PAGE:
Keil & Delitzsch Old Testament Commentary

The courts . - ”He built the inner court three rows of hewn stones and one row of hewn cedar beams.” The epithet inner court applied to the “court of the priests” (2 Chronicles 4:9) presupposes an outer one, which is also mentioned in 2 Chronicles 4:9, and called “the great court.” The inner one is called the upper (higher) court in Jeremiah 36:10, from which it follows that it was situated on a higher level than the outer one, which surrounded it on all sides. It was enclosed by a low wall, consisting of three rows of hewn stones, or square stones, laid one upon another, and a row of hewn cedar beams, which were either laid horizontally upon the stones, after the analogy of the panelling of the temple walls on the inside, or placed upright so as to form a palisading, in order that the people might be able to see through into the court of the priests. According to 2 Chronicles 4:9, the outer court had gates lined with brass, so that it was also surrounded with a high wall. Around it there were chambers and cells (2 Kings 23:11; Jeremiah 35:4; Jeremiah 36:10) for the priests and Levites, the plans for which had already been made by David (1 Chronicles 28:12). The principal gate was the east gate (Ezekiel 11:1). Other gates are mentioned in 2 Kings 11:6; 2 Chronicles 23:5, Jeremiah 20:2 2 Kings 12:10; 2 Chronicles 24:8. The size of these courts is not given. At the same time, following the analogy of the tabernacle, and with the reduplication of the rooms of the tabernacle which is adopted in other cases in the temple, we may set down the length of the court of the priests from east to west at 200 cubits, and the breadth from south to north at 100 cubits; so that in front of the temple-building on the east there was a space of 100 cubits in length and breadth, or 10,000 square cubits, left free for the altar of burnt-offering and the other vessels, in other words, for the sacrificial worship. The outer or great court will therefore, no doubt, have been at least twice as large, namely, 400 cubits long and 200 cubits broad, i.e., in all, 80,000 square cubits; so that the front space before the court of the priests (on the eastern side) was 150 cubits long from east to west, and 200 cubits broad from south to north, and 50 cubits in breadth or depth still remained for the other three sides.

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The Keil & Delitzsch Old Testament Commentary is a derivative of a public domain electronic edition.
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Keil, Carl Friedrich & Delitzsch, Franz. "Commentary on 1 Kings 6:36". https://www.studylight.org/commentaries/kdo/1-kings-6.html. 1854-1889.

Wesley's Explanatory Notes

And he built the inner court with three rows of hewed stone, and a row of cedar beams.

Inner court — The priests court, 2 Chronicles 4:9, so called, because it was next to the temple which it compassed.

Cedar beams — Which is understood, of so many galleries, one on each side of the temple, whereof the three first were of stone, and the fourth of cedar, all supported with rows of pillars: upon which there were many chambers for the uses of the temple, and of the priests.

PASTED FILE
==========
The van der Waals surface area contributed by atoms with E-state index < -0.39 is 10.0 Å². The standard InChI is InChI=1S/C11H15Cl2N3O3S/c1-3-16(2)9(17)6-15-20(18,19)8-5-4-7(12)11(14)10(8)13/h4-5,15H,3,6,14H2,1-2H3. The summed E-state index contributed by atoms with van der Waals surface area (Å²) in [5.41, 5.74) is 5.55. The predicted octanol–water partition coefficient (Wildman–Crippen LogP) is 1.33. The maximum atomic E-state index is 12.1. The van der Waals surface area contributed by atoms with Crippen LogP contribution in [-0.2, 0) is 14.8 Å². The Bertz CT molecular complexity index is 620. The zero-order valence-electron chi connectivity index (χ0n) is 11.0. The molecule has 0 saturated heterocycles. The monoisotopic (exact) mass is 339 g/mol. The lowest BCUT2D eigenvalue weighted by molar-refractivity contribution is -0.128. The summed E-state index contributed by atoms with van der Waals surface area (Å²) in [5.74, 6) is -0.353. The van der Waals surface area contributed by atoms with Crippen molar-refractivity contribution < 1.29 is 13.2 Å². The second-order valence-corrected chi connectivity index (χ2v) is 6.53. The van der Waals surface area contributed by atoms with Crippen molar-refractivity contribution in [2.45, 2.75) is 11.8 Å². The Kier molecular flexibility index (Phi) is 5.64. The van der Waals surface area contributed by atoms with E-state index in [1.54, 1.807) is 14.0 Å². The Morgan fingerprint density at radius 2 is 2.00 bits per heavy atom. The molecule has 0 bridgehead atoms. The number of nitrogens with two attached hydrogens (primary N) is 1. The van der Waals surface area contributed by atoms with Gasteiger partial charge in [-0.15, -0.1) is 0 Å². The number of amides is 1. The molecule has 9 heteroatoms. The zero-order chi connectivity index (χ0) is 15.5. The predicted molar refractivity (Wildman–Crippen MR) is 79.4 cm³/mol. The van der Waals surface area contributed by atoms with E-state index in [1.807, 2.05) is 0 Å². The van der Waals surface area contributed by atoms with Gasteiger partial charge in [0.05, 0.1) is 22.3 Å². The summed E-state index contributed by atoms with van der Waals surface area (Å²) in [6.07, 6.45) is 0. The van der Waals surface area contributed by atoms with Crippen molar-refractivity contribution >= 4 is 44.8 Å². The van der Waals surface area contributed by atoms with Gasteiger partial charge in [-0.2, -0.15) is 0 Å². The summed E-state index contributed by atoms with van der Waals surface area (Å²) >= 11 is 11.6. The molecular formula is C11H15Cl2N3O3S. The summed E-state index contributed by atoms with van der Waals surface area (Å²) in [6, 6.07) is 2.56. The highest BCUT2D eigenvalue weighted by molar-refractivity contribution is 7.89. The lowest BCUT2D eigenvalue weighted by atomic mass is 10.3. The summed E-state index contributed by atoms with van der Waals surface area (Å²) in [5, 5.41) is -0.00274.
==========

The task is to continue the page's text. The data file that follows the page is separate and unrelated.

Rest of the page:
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These files are public domain and are a derivative of an electronic edition that is available on the Christian Classics Ethereal Library Website.
Bibliographical Information
Wesley, John. "Commentary on 1 Kings 6:36". "John Wesley's Explanatory Notes on the Whole Bible". https://www.studylight.org/commentaries/wen/1-kings-6.html. 1765.

John Trapp Complete Commentary

1 Kings 6:36 And he built the inner court with three rows of hewed stone, and a row of cedar beams.

Ver. 36. And he built the inner court.] Called the court of the priests, [2 Chronicles 4:9] and had without it an outer court, [Ezekiel 10:3; Ezekiel 10:5] called also the great court, [2 Chronicles 4:9] where the people prayed, [Luke 1:10] and heard the word preached. [Acts 3:11-12 Ezra 10:9] In this outer court it was that our Saviour preached, when he is said to have taught in the temple: here he disputed, cast out the buyers and sellers, &c. [John 2:14; John 2:16] This court of the people surrounded not only the priests’ court, but also the whole temple: by the name whereof also it is sometimes called.

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Trapp, John. "Commentary on 1 Kings 6:36". John Trapp Complete Commentary. https://www.studylight.org/commentaries/jtc/1-kings-6.html. 1865-1868.

Matthew Poole's English Annotations on the Holy Bible

The inner court, i.e. the priests’ court, 2 Chronicles 4:9; so called, because it was next to the temple, which it did encompass.

With three rows of hewed stone, and a row of cedar beams; which is understood either,

1. Of the thickness of the wall, the three rows of stones being one within another, and the cedar innermost, as a lining to the wall. Or,

2. Of the height of the wall, which was only three cubits high, that the people might see the priests sacrificing upon the altar, which was in their court; each row of stones being about a cubit, and possibly of a differing colour from the rest, and all covered with cedar. Or rather,

3. Of so many galleries, one on each side of the temple, whereof the three first were of stone, and the fourth of cedar, all supported with rows of pillars; upon which there were many chambers for the uses of the temple, and of the priests; for it is hard to think that only the making of a low wall about the court would be called a building of the court. And that a great number of buildings and rooms were necessary for the various offices and works which were to be done, and the treasures of all sorts which were to be laid up in the temple, largely so called, is sufficiently evident from the nature of the things, and divers passages in Scripture: see, among others, 1 Chronicles 28:11,12.